Developers

Why Box needs developers. Now.

March 27, 2014: 5:00 AM ET

Every tech company needs to woo developers. But a coming IPO accelerates the case for Aaron Levie's file storage company.

Box's Aaron Levie talks with Fortune's Jessi Hempel at the 2014 SXSW Interactive conference in March.

Box's Aaron Levie talks with Fortune's Jessi Hempel at the 2014 SXSW Interactive conference in March.

FORTUNE -- Box most often gets compared to online storage competitor Dropbox. But increasingly, it seems the soon-to-be-public startup is following the path of enterprise tech heavyweight Microsoft (MSFT). Why? The answer has more to do with its ambitions to build out a developer ecosystem than its impending IPO.

Box's growth strategy, per its recently filed S-1, has several parts. Increasing its global customer base is an obvious one. The company also says it will target industry verticals, a.k.a. industries like health care, financial services, and media and entertainment. But Box knows it can't possibly be all things to all customers. That's where its "platform" strategy comes into play. The company has long talked about developing an ecosystem of third-party developers around its technology, which lets corporate customers securely store and collaborate on documents online. It's also let large corporate customers take advantage of its software development tools to build their own customized applications. According to its recent filing: "By supporting these strategic relationships, we believe our platform ecosystem will extend to new use cases that deliver more targeted, higher value solutions."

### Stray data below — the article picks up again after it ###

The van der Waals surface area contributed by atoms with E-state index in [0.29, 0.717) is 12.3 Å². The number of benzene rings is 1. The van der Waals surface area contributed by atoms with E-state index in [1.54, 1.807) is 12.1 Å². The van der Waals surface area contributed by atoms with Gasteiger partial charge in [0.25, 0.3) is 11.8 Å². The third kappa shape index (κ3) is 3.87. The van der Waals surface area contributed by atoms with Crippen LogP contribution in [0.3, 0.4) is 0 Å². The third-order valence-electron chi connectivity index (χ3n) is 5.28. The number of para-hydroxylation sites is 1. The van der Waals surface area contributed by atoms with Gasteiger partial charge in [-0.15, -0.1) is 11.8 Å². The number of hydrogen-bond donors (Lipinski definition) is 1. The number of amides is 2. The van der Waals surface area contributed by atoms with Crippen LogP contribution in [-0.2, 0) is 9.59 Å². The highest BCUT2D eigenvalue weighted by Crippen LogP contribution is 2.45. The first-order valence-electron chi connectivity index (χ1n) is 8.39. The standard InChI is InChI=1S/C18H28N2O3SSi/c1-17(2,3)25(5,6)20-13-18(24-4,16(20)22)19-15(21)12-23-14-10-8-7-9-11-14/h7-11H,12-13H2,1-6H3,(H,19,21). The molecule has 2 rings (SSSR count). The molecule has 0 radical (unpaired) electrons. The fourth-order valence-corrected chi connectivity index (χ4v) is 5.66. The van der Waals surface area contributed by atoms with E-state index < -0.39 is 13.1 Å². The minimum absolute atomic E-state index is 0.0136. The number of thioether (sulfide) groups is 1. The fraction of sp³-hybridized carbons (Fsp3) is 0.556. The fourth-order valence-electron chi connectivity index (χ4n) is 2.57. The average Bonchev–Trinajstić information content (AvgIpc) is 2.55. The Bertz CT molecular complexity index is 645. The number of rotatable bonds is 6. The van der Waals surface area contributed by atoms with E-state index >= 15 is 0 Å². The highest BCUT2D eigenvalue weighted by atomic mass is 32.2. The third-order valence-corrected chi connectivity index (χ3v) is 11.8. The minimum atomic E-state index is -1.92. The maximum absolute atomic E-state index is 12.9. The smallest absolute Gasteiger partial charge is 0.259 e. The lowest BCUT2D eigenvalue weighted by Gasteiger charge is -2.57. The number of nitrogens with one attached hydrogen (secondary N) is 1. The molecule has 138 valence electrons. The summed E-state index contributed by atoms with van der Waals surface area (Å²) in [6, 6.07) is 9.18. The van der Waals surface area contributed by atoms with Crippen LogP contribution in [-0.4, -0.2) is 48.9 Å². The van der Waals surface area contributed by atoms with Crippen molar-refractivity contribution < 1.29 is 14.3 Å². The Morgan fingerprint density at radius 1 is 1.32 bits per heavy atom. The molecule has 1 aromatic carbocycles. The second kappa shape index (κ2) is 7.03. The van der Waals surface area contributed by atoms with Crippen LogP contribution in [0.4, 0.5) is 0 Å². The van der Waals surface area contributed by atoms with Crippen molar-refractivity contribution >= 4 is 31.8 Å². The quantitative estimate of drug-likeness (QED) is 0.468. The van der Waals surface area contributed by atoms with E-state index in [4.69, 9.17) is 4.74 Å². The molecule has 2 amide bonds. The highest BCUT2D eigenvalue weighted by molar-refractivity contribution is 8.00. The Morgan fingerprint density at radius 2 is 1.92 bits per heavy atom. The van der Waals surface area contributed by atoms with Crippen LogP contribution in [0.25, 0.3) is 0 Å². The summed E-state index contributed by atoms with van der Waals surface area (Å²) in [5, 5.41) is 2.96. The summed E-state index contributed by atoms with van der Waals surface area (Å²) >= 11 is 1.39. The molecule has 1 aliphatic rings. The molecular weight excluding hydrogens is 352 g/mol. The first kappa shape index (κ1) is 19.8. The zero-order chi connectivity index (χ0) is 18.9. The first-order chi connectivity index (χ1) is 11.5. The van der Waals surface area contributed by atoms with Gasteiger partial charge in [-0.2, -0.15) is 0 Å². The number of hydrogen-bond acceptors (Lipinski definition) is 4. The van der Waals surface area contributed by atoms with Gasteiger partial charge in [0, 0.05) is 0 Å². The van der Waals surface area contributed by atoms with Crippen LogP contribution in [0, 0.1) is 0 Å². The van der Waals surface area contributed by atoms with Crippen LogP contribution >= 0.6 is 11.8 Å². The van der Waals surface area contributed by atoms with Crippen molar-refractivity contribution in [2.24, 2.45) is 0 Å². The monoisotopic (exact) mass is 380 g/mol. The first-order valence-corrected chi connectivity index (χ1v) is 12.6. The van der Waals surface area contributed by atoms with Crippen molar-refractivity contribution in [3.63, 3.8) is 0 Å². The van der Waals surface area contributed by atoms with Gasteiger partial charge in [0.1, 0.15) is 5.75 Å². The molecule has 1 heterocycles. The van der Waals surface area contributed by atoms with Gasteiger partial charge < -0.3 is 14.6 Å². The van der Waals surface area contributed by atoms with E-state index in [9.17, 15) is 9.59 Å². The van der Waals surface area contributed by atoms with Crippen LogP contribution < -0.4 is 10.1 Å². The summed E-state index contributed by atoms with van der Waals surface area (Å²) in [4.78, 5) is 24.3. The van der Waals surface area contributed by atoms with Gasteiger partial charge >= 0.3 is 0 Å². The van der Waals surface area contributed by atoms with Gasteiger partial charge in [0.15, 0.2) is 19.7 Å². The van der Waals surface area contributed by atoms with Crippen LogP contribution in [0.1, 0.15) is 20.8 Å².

Expanding its developer base could help Box attract more customers. And charging business customers for use of its software-building tools could represent a new revenue stream for the company, whose revenue growth will now be closely watched by Wall Street.

MORE: Cisco's Padmasree Warrior: Why I'm backing Box

That's why, at Box's developer conference in San Francisco earlier this week, CEO Aaron Levie announced a slew of new features for developers who use the company's software tools in their own applications. There's Box View, which converts files stored in Box into a version that's easy to open and view without downloading. There's also Metadata, which allows developers to attach information like geographic location to content stored on Box. More significantly, the company introduced an alternative pricing model to its per-user rate, which has traditionally only charged corporate customers based on how many employees are accessing the service. Now that more enterprise customers are using Box to build their own customized apps too, the company will also offer an option for large customers to pay a set rate for usage of its platform, regardless of how many end users they have. (For smaller third-party developers, Box's software development tools will largely remain free.)